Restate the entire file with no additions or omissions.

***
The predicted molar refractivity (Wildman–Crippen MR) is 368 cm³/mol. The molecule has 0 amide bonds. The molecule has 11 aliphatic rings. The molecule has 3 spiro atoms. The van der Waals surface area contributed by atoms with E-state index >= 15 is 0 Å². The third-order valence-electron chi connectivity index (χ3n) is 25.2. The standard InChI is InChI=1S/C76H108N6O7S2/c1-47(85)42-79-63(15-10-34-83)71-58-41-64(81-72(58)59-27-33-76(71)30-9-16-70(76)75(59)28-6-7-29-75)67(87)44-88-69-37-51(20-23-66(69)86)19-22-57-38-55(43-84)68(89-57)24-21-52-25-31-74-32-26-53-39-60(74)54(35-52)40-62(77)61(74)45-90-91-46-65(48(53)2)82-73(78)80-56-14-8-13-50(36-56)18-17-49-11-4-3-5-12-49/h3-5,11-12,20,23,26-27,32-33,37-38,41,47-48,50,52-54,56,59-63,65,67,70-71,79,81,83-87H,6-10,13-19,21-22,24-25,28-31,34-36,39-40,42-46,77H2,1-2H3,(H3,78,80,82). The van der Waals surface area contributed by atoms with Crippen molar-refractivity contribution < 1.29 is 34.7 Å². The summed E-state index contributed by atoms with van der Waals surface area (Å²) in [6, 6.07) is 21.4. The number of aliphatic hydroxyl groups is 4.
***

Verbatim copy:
The predicted molar refractivity (Wildman–Crippen MR) is 368 cm³/mol. The molecule has 0 amide bonds. The molecule has 11 aliphatic rings. The molecule has 3 spiro atoms. The van der Waals surface area contributed by atoms with E-state index >= 15 is 0 Å². The third-order valence-electron chi connectivity index (χ3n) is 25.2. The standard InChI is InChI=1S/C76H108N6O7S2/c1-47(85)42-79-63(15-10-34-83)71-58-41-64(81-72(58)59-27-33-76(71)30-9-16-70(76)75(59)28-6-7-29-75)67(87)44-88-69-37-51(20-23-66(69)86)19-22-57-38-55(43-84)68(89-57)24-21-52-25-31-74-32-26-53-39-60(74)54(35-52)40-62(77)61(74)45-90-91-46-65(48(53)2)82-73(78)80-56-14-8-13-50(36-56)18-17-49-11-4-3-5-12-49/h3-5,11-12,20,23,26-27,32-33,37-38,41,47-48,50,52-54,56,59-63,65,67,70-71,79,81,83-87H,6-10,13-19,21-22,24-25,28-31,34-36,39-40,42-46,77H2,1-2H3,(H3,78,80,82). The van der Waals surface area contributed by atoms with Crippen molar-refractivity contribution < 1.29 is 34.7 Å². The summed E-state index contributed by atoms with van der Waals surface area (Å²) in [6, 6.07) is 21.4. The number of aliphatic hydroxyl groups is 4.